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Sunday, September 01, 2013

Your Sunday Poem

The world has lost another voice.  Nobel Prize winner, Irish poet Seamus Heany died a few days ago at age 74.  It's a tremendous loss but there remains his lovely work.  In remembrance, from his collection, "Open Ground, Selected Poems 1966-1996."

Postscript

And some time make the time to drive out west
Into County Clare, along the Flaggy Shore,
In September or October, when the wind
And the light are working off each other
So that the ocean on one side is wild
With foam and glitter, and inland among stones
The surface of a slate-grey lake is lit
By the earthed lightning of a flock of swans,
Their feathers roughed and ruffling, white on white,
Their fully grown headstrong-looking heads
Tucked or cresting or busy underwater.
Useless to think you'll park and capture it
More thoroughly.  You are neither here nor there,
A hurry through which known and strange things pass
As big soft buffetings come at the car sideways
And catch the heart off guard and blow it open.


23 comments:

Alon Perlman said...
This comment has been removed by the author.
Alon Perlman said...

Sweet Springs toward Baywood

It was a day that was clear and hot and harshly bold stroke painted,
so it must had been sometime other than mid central coast summer.
The shade was a place where you could rest your eyes for only fleeting a moment,
Till greedy patches of view leapt through to gain at attention.
Air so still you could hear the absent insect wingbeats hanging in the silence.
Then we saw the pack of Pelicans punched out from a sea of impossible blue.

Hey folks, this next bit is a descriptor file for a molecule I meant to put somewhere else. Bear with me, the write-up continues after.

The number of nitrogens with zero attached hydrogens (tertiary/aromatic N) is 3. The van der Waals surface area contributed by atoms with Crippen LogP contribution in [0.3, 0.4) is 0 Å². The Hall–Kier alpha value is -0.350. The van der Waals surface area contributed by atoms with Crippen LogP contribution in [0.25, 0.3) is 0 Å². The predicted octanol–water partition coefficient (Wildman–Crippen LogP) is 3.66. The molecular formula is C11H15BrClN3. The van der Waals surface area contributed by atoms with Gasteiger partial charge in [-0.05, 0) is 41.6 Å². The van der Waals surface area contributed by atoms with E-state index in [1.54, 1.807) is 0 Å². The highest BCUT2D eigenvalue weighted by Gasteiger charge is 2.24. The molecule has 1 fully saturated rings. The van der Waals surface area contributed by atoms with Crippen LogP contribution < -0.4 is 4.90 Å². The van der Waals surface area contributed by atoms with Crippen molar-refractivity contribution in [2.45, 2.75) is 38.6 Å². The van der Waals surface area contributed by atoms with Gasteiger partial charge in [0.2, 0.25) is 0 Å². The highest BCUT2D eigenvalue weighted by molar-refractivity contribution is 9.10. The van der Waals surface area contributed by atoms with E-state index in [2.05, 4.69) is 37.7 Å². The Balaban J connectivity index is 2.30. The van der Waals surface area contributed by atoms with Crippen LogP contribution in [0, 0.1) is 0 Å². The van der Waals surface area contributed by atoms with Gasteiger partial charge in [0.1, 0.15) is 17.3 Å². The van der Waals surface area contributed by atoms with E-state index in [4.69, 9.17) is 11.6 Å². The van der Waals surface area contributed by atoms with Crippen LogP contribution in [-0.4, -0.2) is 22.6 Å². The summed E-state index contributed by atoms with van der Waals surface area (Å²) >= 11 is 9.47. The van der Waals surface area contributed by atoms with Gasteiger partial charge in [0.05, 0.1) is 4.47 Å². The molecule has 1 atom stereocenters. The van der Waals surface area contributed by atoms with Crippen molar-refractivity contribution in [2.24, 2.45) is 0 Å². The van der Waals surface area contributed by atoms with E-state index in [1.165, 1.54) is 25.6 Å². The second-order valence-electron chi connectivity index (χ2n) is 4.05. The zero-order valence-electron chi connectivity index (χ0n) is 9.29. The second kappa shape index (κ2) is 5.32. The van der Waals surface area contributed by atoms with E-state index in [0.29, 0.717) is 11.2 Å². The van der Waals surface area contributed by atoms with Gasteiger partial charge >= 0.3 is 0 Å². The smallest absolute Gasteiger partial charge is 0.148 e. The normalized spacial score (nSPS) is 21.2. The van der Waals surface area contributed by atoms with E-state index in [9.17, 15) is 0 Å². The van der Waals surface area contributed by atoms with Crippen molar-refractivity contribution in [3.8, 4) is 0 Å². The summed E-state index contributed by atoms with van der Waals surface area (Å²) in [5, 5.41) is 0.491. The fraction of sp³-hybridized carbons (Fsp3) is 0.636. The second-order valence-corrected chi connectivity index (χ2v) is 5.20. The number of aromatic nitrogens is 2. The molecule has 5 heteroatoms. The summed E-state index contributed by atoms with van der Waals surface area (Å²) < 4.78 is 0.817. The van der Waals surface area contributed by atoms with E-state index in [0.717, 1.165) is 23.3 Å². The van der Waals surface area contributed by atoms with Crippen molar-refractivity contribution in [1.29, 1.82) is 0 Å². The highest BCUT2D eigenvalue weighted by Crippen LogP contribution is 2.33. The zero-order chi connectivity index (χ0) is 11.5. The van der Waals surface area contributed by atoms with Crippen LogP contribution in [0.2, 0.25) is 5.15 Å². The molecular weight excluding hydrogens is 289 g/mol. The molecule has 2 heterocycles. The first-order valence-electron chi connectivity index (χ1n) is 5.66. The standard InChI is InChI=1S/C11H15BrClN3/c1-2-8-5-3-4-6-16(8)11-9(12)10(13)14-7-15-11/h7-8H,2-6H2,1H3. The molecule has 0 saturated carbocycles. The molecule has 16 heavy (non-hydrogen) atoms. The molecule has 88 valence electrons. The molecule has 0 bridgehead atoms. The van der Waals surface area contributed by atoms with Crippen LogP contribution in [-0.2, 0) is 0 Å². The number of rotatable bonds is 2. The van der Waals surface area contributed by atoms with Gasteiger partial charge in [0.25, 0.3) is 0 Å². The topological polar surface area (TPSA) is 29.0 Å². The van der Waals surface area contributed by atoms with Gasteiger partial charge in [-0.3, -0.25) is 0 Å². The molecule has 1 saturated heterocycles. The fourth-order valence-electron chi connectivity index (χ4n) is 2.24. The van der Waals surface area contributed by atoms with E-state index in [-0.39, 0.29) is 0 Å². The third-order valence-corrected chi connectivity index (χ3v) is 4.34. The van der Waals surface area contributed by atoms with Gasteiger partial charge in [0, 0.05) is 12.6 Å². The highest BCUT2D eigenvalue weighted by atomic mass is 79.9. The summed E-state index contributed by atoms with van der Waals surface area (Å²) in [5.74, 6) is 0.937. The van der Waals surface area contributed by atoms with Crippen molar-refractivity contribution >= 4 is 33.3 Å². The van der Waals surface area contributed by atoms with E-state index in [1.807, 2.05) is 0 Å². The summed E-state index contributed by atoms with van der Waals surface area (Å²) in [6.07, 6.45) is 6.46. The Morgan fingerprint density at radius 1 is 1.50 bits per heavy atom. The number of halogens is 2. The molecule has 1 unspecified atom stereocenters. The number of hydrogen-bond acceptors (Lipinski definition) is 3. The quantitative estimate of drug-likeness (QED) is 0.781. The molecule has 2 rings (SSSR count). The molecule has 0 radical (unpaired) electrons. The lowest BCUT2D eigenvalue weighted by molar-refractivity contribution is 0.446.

Miles away you could see every feather, except you couldn’t but look away.
They were whiter than angels, bright spectral invaders from a further dimension.
Rending rents through blue fabric, destroying all semblance of distance.
Tearing through the panoramic canvas, blazing boldly on through.
Arnie ran home to get the big movie camera, and I walked down Third to the Bay.
Close to the water, gritty wet sand, a muted, hazy, humid, more real reality held ground.
The white pelicans en mass moved around a near corner, close and unfound.

Sewertoons AKA Lynette Tornatzky said...

A very rewarding poetic Sunday! One lovely poem inspires a second one about our cool corner of the world. Thanks to all three of you, Ann, Seamus and Alon.

Alon Perlman said...

Noli timere.

Sewertoons AKA Lynette Tornatzky said...

:-)

Anonymous said...

Posting poems under other people's poems. Wow, Alon. Thanks for telling the world you're part of the Lonely Kike Club.

Sewertoons AKA Lynette Tornatzky said...

Anon 6:04 pm, I find your post offensive.

Alon Perlman said...

Not on my behalf toncers, it's just the same Pseudoanonymous I've been ignoring for years. Ron's and Ann's and your's mega-fan boy. Besides what goes around comes around, takes one to know one, it actually means "circle". The poor thing can't help itself.

Anonymous said...

That's sad. Antisemitism is disgusting. It's not funny, and playing the guessing game over who said it is an absolute waste of time.

Anonymous said...

Nice farewell to Seamus. I also find Anon 6:04 pm's comments extremely offensive. I also find Alon Perlman's poem offensive. I thought this was a tribute to Seamus, not to bad poetry from a drunk and a liar. The only common link between Seamus and the imposter is they lived on the same planet at the same time.

Fortunately for him, Seamus lived a long, full life without ever becoming aware of this fact.

Churadogs said...

Pathetic, Anons. Really pathetic. Talk about wasting air on the planet.

Anonymous said...

Look who's talking!

Billy Dunne said...

Ann, this seems to be the only thread remotely appropriate to ask this (although all the intense hate here makes it uncomfortable as well), but I was wondering if you've seen the Wood man's ode to Tennessee Williams: "Blue Jasmine." If so, I'd love to hear your take.

If not, run, don't walk, to the Palm.

Stella!!
or more to the point....Cate!!!!!

Churadogs said...

Billy: Am heading there tonight. Getting great reviews, especially Kate Blanchett. Stella! SteLLAH!

Sewertoons AKA Lynette Tornatzky said...

It was an amazing don't miss film Ann and Billy! Lou and I want to see it again!

Billy Dunne said...